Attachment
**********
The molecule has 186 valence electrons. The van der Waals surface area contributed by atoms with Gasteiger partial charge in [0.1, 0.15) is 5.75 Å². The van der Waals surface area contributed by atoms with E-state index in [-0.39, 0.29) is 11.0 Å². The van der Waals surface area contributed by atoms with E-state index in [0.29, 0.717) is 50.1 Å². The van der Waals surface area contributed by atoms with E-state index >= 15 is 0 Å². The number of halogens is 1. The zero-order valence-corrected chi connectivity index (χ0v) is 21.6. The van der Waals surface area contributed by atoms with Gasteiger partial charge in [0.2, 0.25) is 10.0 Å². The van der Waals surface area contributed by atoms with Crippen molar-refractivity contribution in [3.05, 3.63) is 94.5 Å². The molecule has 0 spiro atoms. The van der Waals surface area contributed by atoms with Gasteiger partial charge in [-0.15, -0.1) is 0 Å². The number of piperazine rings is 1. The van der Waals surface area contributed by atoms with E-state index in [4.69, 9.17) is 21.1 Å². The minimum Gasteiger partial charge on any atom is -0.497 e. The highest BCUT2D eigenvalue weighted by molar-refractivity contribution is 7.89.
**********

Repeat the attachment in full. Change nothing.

The molecule has 186 valence electrons. The van der Waals surface area contributed by atoms with Gasteiger partial charge in [0.1, 0.15) is 5.75 Å². The van der Waals surface area contributed by atoms with E-state index in [-0.39, 0.29) is 11.0 Å². The van der Waals surface area contributed by atoms with E-state index in [0.29, 0.717) is 50.1 Å². The van der Waals surface area contributed by atoms with E-state index >= 15 is 0 Å². The number of halogens is 1. The zero-order valence-corrected chi connectivity index (χ0v) is 21.6. The van der Waals surface area contributed by atoms with Gasteiger partial charge in [0.2, 0.25) is 10.0 Å². The van der Waals surface area contributed by atoms with Crippen molar-refractivity contribution in [3.05, 3.63) is 94.5 Å². The molecule has 0 spiro atoms. The van der Waals surface area contributed by atoms with Gasteiger partial charge in [-0.15, -0.1) is 0 Å². The number of piperazine rings is 1. The van der Waals surface area contributed by atoms with E-state index in [4.69, 9.17) is 21.1 Å². The minimum Gasteiger partial charge on any atom is -0.497 e. The highest BCUT2D eigenvalue weighted by molar-refractivity contribution is 7.89.